A Lot or a Little?
What you will—and won't—find in this book.
Math facts and jokes populate the pages of this book. That's the way the main character is able to understand the world.
There's no prize for being perfect. Be kind. Being scared when you do something is brave. One or two friends is sometimes all you need. Listen to your heart. Everyone grieves differently. Sometimes people who love us the most break our hearts without meaning to. You can forgive and move on. Everyone is figuring out how to cope with life. Grown-ups make mistakes, too. Grief can go on forever, but love goes on forever also.
Positive Role Models
The parents of the main character, Lucy, are flawed and frozen in grief, but they do try to connect, eventually moving through their grief with their daughter. Lucy's mom reminds her that she can tell her anything no matter how difficult it is. Lucy's dad tries to connect with her by leaving jokes in her room. Lucy's math teacher is someone she learns to trust very quickly. He helps her navigate her confusion about being new in a school where there's been a school shooting.
Lucy's teacher and mentor, Mr. Jackson, is Black. He serves as a role model and an important figure to her during a difficult time. There are kids in her class and at her school who may have diverse backgrounds, but it's not emphasized. Lucy and her family are Jewish and are presumably White.
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Violence & Scariness
Very intimate details about life after a school shooting massacre. Not gory, but there are details of where the kids were when the shooting happened, who was holding whose hands, who stood behind which person when they were shot, who was killed, who survived. Lucy begins attending this school as a survivor of her brother's own death, which she revisits again and again. Her brother died as a small child, after having a heart condition. She talks about sitting "in the spot where your brother drowned in his own lungs," about the toys he'd hidden all over the house that would send the family into bouts of grief when they found them. Her memories of him involve his hospital stays and the tubes and machines connected to his body.
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Drinking, Drugs & Smoking
Lucy says, "sounds like Dad has had more than a few glasses of wine" when her father yells and slams down his glass. Lucy observes that after 30 years, the teacher's lounge still smells like cigarettes.
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Parents Need to Know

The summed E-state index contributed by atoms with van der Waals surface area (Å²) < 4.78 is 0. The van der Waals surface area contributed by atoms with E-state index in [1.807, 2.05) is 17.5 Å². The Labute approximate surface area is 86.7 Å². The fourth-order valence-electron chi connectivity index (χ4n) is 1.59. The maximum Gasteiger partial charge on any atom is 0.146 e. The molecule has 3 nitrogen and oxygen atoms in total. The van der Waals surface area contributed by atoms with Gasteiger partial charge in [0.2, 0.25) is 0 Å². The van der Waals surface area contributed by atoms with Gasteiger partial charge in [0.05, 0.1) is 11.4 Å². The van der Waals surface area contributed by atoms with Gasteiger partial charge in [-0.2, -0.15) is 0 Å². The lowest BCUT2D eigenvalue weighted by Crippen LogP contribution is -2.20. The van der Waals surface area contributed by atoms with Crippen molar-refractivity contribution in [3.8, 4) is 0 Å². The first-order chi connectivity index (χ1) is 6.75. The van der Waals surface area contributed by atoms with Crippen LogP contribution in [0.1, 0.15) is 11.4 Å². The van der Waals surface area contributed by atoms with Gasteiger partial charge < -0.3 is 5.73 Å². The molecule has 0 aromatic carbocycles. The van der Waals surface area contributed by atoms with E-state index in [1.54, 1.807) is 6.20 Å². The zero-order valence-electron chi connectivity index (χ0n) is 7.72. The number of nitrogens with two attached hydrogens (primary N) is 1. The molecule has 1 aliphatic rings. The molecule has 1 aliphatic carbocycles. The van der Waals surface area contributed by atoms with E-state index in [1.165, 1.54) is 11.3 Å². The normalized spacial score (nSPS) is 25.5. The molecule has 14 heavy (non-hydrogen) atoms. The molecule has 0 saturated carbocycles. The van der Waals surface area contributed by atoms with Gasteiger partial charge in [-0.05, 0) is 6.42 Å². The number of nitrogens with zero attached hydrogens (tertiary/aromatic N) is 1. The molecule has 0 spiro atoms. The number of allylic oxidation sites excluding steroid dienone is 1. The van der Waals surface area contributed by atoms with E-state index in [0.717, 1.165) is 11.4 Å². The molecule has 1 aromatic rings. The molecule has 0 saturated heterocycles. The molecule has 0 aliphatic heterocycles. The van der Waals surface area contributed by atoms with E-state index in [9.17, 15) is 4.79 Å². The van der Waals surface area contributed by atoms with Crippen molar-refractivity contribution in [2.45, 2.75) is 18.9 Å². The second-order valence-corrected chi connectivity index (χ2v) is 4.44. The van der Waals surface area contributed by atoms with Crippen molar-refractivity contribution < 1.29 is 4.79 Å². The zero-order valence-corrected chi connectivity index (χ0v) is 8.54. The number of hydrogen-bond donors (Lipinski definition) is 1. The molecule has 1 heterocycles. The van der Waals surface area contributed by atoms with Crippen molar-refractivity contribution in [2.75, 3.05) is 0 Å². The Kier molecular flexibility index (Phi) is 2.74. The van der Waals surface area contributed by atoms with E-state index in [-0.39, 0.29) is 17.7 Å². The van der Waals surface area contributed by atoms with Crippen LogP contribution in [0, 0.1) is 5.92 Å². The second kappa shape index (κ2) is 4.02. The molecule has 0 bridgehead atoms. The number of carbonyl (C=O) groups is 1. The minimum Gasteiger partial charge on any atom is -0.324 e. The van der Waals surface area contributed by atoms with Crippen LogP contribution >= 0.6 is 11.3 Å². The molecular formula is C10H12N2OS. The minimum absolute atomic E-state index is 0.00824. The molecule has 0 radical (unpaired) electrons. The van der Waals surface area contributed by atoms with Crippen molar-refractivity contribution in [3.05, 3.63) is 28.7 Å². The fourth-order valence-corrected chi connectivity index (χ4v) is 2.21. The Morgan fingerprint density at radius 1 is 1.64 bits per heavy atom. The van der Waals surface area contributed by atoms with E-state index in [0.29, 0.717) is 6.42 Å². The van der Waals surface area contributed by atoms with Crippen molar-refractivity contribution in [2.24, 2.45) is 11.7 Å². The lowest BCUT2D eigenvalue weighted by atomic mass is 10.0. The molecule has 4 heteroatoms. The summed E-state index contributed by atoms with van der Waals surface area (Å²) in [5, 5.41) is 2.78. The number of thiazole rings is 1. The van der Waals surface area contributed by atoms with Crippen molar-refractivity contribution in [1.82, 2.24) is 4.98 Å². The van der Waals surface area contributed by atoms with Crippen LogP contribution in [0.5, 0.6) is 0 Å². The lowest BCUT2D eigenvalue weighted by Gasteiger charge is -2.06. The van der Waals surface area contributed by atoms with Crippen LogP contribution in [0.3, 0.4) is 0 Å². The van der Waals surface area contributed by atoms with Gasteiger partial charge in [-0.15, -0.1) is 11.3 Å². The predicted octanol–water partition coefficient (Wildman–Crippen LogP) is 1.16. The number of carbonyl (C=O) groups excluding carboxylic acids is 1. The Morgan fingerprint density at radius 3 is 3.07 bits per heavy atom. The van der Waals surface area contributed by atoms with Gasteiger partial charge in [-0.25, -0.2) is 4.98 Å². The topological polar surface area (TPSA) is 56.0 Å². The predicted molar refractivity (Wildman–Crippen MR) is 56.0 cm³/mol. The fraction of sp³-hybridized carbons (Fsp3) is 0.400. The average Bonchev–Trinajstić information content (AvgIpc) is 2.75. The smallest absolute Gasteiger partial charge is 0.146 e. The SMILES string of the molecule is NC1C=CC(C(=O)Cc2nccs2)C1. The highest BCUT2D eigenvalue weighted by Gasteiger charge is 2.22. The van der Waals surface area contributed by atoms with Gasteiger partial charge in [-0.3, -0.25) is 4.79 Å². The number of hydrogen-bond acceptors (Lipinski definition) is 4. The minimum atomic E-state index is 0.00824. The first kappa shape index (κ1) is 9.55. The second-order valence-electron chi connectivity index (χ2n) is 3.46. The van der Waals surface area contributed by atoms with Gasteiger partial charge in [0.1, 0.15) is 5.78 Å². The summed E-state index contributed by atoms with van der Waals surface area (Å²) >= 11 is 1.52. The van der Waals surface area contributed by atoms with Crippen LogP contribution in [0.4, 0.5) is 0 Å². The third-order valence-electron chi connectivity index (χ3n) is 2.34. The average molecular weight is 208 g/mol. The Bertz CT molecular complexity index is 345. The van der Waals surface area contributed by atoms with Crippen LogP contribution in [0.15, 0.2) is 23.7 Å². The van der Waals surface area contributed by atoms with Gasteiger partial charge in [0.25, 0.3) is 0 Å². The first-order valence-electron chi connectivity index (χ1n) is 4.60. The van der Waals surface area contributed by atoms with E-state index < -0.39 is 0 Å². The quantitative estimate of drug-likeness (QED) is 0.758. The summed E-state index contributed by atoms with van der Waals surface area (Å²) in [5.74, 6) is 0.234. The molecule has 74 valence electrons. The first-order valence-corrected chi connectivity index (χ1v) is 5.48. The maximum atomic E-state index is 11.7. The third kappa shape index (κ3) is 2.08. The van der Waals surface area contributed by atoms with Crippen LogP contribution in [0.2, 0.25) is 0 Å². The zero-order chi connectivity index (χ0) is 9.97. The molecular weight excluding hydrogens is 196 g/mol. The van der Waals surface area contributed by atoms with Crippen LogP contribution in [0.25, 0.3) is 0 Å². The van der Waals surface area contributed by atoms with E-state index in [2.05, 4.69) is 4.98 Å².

Parents need to know that AfterMath is set in a middle school in Virginia where the kids at the school have survived a mass shooting that killed 32 third-graders. On the first day of school, the main character, 12-year-old Lucy, who's new in town and has suffered the loss of her 5-year-old younger brother due to a heart condition, is introduced to the tragedy first hand. Her peer guide describes the shooting spree four years before, and the fact that most of the kids in the school have PTSD. Kids explain where they were standing when the shooter came through the doors. Lucy has moved into the house of a girl who was killed at school. She's aware of this, but understands it more concretely when a kid says of the dead girl, "I was holding her hand when she was shot." Though the main character has some personal breakthroughs in dealing with her own grief, the subject matter at hand can be very triggering for any kid who's experienced tragedy. The tone of the book takes a head-on approach to school massacres, which may be too intense even for kids who haven't been exposed to tragedy.
Is It Any Good?
Though there are some glimmers of hope that shine through the tragedy, this story may be too intense for most young readers. It's an everyday reality, after all, that kids these days have to undergo active shooter drills at school. The attempt to tackle this subject, as debut author Emily Barth Isler does in AfterMath, is certainly well-intentioned. But it lacks nuance.
There are tender moments as Lucy's parents realize their grief has overshadowed their ability to connect with their surviving kid. Some of the dialogue is pitch-perfect. But the enormity of the grief, the intensity of the pain is an awful lot to confront in a book about a girl adjusting to new school. The personal tragedy of losing a brother might have been sufficient for this story. The mass shooting theme is simply too burdensome for this narrative to handle.
Did we miss something on diversity?
Research shows a connection between kids' healthy self-esteem and positive portrayals in media. That's why we've added a new "Diverse Representations" section to our reviews that will be rolling out on an ongoing basis. You can help us help kids by suggesting a diversity update.